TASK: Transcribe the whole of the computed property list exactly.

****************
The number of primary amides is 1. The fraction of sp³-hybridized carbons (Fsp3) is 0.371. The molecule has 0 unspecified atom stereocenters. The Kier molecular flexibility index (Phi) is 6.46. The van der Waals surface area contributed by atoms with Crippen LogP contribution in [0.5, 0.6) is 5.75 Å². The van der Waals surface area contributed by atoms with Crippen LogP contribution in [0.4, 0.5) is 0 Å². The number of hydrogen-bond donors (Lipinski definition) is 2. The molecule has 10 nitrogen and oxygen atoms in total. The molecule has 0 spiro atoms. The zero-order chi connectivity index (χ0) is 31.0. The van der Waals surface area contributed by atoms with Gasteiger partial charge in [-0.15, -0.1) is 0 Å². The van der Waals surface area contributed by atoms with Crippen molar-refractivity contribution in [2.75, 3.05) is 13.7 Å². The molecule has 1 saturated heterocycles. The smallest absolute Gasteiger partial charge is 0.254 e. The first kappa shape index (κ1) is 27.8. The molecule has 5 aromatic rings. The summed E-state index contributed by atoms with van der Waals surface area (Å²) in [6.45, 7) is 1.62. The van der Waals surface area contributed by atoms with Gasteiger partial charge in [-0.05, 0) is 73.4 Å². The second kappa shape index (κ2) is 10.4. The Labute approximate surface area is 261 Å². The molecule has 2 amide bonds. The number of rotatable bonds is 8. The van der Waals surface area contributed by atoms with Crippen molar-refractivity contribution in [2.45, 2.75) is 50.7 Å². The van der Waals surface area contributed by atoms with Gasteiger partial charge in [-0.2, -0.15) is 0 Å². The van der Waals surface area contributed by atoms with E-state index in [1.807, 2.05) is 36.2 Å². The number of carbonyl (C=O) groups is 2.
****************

The number of primary amides is 1. The fraction of sp³-hybridized carbons (Fsp3) is 0.371. The molecule has 0 unspecified atom stereocenters. The Kier molecular flexibility index (Phi) is 6.46. The van der Waals surface area contributed by atoms with Crippen LogP contribution in [0.5, 0.6) is 5.75 Å². The van der Waals surface area contributed by atoms with Crippen LogP contribution in [0.4, 0.5) is 0 Å². The number of hydrogen-bond donors (Lipinski definition) is 2. The molecule has 10 nitrogen and oxygen atoms in total. The molecule has 0 spiro atoms. The zero-order chi connectivity index (χ0) is 31.0. The van der Waals surface area contributed by atoms with Gasteiger partial charge in [-0.15, -0.1) is 0 Å². The van der Waals surface area contributed by atoms with Crippen molar-refractivity contribution in [2.75, 3.05) is 13.7 Å². The molecule has 1 saturated heterocycles. The smallest absolute Gasteiger partial charge is 0.254 e. The first kappa shape index (κ1) is 27.8. The molecule has 5 aromatic rings. The summed E-state index contributed by atoms with van der Waals surface area (Å²) in [6.45, 7) is 1.62. The van der Waals surface area contributed by atoms with Gasteiger partial charge in [-0.05, 0) is 73.4 Å². The second kappa shape index (κ2) is 10.4. The Labute approximate surface area is 261 Å². The molecule has 2 amide bonds. The number of rotatable bonds is 8. The van der Waals surface area contributed by atoms with Crippen molar-refractivity contribution in [2.45, 2.75) is 50.7 Å². The van der Waals surface area contributed by atoms with Gasteiger partial charge in [-0.2, -0.15) is 0 Å². The van der Waals surface area contributed by atoms with E-state index in [1.807, 2.05) is 36.2 Å². The number of carbonyl (C=O) groups is 2.